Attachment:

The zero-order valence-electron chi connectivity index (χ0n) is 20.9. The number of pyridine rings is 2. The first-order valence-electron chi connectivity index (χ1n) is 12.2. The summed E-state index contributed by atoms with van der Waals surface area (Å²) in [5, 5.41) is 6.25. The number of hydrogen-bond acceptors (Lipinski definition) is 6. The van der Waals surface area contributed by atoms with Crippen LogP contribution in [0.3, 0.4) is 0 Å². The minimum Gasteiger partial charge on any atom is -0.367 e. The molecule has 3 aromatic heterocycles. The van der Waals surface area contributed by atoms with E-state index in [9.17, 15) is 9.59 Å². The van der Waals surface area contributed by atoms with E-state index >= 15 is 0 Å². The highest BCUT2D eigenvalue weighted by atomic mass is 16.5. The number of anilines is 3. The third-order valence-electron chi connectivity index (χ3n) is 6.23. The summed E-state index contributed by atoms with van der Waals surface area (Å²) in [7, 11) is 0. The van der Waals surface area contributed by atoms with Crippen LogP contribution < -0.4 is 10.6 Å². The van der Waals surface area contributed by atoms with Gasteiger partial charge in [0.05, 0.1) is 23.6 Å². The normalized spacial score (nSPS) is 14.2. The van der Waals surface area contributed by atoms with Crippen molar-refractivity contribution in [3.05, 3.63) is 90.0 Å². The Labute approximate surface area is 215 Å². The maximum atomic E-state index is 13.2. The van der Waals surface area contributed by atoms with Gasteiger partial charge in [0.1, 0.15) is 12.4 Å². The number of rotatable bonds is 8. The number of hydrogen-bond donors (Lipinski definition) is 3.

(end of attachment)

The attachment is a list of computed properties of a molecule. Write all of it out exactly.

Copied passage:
The zero-order valence-electron chi connectivity index (χ0n) is 20.9. The number of pyridine rings is 2. The first-order valence-electron chi connectivity index (χ1n) is 12.2. The summed E-state index contributed by atoms with van der Waals surface area (Å²) in [5, 5.41) is 6.25. The number of hydrogen-bond acceptors (Lipinski definition) is 6. The van der Waals surface area contributed by atoms with Crippen LogP contribution in [0.3, 0.4) is 0 Å². The minimum Gasteiger partial charge on any atom is -0.367 e. The molecule has 3 aromatic heterocycles. The van der Waals surface area contributed by atoms with E-state index in [9.17, 15) is 9.59 Å². The van der Waals surface area contributed by atoms with E-state index >= 15 is 0 Å². The highest BCUT2D eigenvalue weighted by atomic mass is 16.5. The number of anilines is 3. The third-order valence-electron chi connectivity index (χ3n) is 6.23. The summed E-state index contributed by atoms with van der Waals surface area (Å²) in [7, 11) is 0. The van der Waals surface area contributed by atoms with Crippen LogP contribution < -0.4 is 10.6 Å². The van der Waals surface area contributed by atoms with Gasteiger partial charge in [0.05, 0.1) is 23.6 Å². The normalized spacial score (nSPS) is 14.2. The van der Waals surface area contributed by atoms with Crippen molar-refractivity contribution in [3.05, 3.63) is 90.0 Å². The Labute approximate surface area is 215 Å². The maximum atomic E-state index is 13.2. The van der Waals surface area contributed by atoms with Gasteiger partial charge in [0.1, 0.15) is 12.4 Å². The number of rotatable bonds is 8. The number of hydrogen-bond donors (Lipinski definition) is 3.